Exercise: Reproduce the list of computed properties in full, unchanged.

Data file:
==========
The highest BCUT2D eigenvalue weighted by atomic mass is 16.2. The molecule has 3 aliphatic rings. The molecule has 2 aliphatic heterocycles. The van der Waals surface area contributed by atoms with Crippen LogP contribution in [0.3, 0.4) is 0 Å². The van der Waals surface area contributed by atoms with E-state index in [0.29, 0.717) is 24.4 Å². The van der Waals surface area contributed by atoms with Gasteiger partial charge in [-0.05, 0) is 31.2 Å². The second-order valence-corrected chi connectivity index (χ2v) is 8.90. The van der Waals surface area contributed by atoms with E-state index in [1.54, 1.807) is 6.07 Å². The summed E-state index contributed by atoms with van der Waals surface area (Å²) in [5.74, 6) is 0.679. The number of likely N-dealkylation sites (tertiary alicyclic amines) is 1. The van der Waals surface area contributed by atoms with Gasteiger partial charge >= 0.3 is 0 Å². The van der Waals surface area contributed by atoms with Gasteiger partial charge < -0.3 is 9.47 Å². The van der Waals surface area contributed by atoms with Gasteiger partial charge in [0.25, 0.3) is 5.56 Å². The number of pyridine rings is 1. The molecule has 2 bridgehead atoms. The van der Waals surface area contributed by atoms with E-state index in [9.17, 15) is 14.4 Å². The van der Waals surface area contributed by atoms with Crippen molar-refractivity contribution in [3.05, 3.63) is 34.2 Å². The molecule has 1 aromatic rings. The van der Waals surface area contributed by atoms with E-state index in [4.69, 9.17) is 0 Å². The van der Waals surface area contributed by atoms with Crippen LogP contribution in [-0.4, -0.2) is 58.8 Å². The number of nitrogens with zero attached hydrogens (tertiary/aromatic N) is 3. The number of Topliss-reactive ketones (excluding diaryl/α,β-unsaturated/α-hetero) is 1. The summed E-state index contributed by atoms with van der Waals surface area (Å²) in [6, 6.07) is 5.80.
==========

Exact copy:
The highest BCUT2D eigenvalue weighted by atomic mass is 16.2. The molecule has 3 aliphatic rings. The molecule has 2 aliphatic heterocycles. The van der Waals surface area contributed by atoms with Crippen LogP contribution in [0.3, 0.4) is 0 Å². The van der Waals surface area contributed by atoms with E-state index in [0.29, 0.717) is 24.4 Å². The van der Waals surface area contributed by atoms with Gasteiger partial charge in [-0.05, 0) is 31.2 Å². The second-order valence-corrected chi connectivity index (χ2v) is 8.90. The van der Waals surface area contributed by atoms with E-state index in [1.54, 1.807) is 6.07 Å². The summed E-state index contributed by atoms with van der Waals surface area (Å²) in [5.74, 6) is 0.679. The number of likely N-dealkylation sites (tertiary alicyclic amines) is 1. The van der Waals surface area contributed by atoms with Gasteiger partial charge >= 0.3 is 0 Å². The van der Waals surface area contributed by atoms with Gasteiger partial charge < -0.3 is 9.47 Å². The van der Waals surface area contributed by atoms with Gasteiger partial charge in [0.25, 0.3) is 5.56 Å². The number of pyridine rings is 1. The molecule has 2 bridgehead atoms. The van der Waals surface area contributed by atoms with E-state index in [9.17, 15) is 14.4 Å². The van der Waals surface area contributed by atoms with Crippen molar-refractivity contribution in [3.05, 3.63) is 34.2 Å². The molecule has 1 aromatic rings. The van der Waals surface area contributed by atoms with E-state index in [4.69, 9.17) is 0 Å². The van der Waals surface area contributed by atoms with Crippen LogP contribution in [-0.4, -0.2) is 58.8 Å². The number of nitrogens with zero attached hydrogens (tertiary/aromatic N) is 3. The number of Topliss-reactive ketones (excluding diaryl/α,β-unsaturated/α-hetero) is 1. The summed E-state index contributed by atoms with van der Waals surface area (Å²) in [6, 6.07) is 5.80.